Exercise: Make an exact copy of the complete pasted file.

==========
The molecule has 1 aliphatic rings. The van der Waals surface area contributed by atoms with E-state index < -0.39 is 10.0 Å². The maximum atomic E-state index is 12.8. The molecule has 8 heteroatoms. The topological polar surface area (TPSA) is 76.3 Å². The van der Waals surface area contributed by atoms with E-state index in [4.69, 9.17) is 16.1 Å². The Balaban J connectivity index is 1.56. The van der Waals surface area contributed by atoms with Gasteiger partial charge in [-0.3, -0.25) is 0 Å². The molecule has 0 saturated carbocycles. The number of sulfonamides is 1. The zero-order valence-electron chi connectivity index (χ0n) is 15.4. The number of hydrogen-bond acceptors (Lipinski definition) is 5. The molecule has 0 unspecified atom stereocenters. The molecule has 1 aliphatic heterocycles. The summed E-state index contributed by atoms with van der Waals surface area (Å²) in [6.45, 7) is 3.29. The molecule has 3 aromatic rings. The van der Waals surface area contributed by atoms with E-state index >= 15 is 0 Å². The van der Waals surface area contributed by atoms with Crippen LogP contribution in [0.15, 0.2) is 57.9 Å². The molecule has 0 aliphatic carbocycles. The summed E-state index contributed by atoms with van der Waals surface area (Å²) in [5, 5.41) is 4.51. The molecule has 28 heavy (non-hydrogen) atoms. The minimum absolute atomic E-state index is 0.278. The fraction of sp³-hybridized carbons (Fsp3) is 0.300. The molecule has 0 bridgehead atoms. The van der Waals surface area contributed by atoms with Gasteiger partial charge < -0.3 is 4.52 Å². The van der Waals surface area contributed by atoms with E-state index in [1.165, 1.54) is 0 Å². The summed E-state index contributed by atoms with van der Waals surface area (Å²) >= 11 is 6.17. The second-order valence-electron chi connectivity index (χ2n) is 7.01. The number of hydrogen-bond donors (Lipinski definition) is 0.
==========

The molecule has 1 aliphatic rings. The van der Waals surface area contributed by atoms with E-state index < -0.39 is 10.0 Å². The maximum atomic E-state index is 12.8. The molecule has 8 heteroatoms. The topological polar surface area (TPSA) is 76.3 Å². The van der Waals surface area contributed by atoms with E-state index in [4.69, 9.17) is 16.1 Å². The Balaban J connectivity index is 1.56. The van der Waals surface area contributed by atoms with Gasteiger partial charge in [-0.3, -0.25) is 0 Å². The molecule has 0 saturated carbocycles. The number of sulfonamides is 1. The zero-order valence-electron chi connectivity index (χ0n) is 15.4. The number of hydrogen-bond acceptors (Lipinski definition) is 5. The molecule has 0 unspecified atom stereocenters. The molecule has 1 aliphatic heterocycles. The summed E-state index contributed by atoms with van der Waals surface area (Å²) in [6.45, 7) is 3.29. The molecule has 3 aromatic rings. The van der Waals surface area contributed by atoms with E-state index >= 15 is 0 Å². The van der Waals surface area contributed by atoms with Crippen LogP contribution in [0.15, 0.2) is 57.9 Å². The molecule has 0 aliphatic carbocycles. The summed E-state index contributed by atoms with van der Waals surface area (Å²) in [5, 5.41) is 4.51. The molecule has 28 heavy (non-hydrogen) atoms. The minimum absolute atomic E-state index is 0.278. The fraction of sp³-hybridized carbons (Fsp3) is 0.300. The molecule has 0 bridgehead atoms. The van der Waals surface area contributed by atoms with Gasteiger partial charge < -0.3 is 4.52 Å². The van der Waals surface area contributed by atoms with E-state index in [1.165, 1.54) is 0 Å². The summed E-state index contributed by atoms with van der Waals surface area (Å²) >= 11 is 6.17. The second-order valence-electron chi connectivity index (χ2n) is 7.01. The number of hydrogen-bond donors (Lipinski definition) is 0.